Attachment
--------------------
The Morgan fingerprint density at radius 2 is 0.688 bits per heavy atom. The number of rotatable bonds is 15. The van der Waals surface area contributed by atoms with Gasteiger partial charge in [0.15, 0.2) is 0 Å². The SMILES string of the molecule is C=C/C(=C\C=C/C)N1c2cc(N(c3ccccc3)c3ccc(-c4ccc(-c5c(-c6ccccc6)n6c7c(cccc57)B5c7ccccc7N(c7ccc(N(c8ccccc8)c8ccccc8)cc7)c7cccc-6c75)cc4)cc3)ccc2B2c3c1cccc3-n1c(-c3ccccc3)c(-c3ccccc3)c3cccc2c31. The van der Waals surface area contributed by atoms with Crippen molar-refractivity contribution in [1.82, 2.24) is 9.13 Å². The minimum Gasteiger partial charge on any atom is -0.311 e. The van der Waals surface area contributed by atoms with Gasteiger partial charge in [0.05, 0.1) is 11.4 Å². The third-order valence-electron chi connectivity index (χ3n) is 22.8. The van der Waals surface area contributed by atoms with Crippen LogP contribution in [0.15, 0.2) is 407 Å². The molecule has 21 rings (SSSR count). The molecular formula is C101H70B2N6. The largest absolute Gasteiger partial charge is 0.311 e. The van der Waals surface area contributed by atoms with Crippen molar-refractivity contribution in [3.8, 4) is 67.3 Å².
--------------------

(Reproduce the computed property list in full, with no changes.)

The Morgan fingerprint density at radius 2 is 0.688 bits per heavy atom. The number of rotatable bonds is 15. The van der Waals surface area contributed by atoms with Gasteiger partial charge in [0.15, 0.2) is 0 Å². The SMILES string of the molecule is C=C/C(=C\C=C/C)N1c2cc(N(c3ccccc3)c3ccc(-c4ccc(-c5c(-c6ccccc6)n6c7c(cccc57)B5c7ccccc7N(c7ccc(N(c8ccccc8)c8ccccc8)cc7)c7cccc-6c75)cc4)cc3)ccc2B2c3c1cccc3-n1c(-c3ccccc3)c(-c3ccccc3)c3cccc2c31. The van der Waals surface area contributed by atoms with Crippen molar-refractivity contribution in [1.82, 2.24) is 9.13 Å². The minimum Gasteiger partial charge on any atom is -0.311 e. The van der Waals surface area contributed by atoms with Gasteiger partial charge in [0.05, 0.1) is 11.4 Å². The third-order valence-electron chi connectivity index (χ3n) is 22.8. The van der Waals surface area contributed by atoms with Crippen LogP contribution in [0.15, 0.2) is 407 Å². The molecule has 21 rings (SSSR count). The molecular formula is C101H70B2N6. The largest absolute Gasteiger partial charge is 0.311 e. The van der Waals surface area contributed by atoms with Crippen molar-refractivity contribution in [3.8, 4) is 67.3 Å².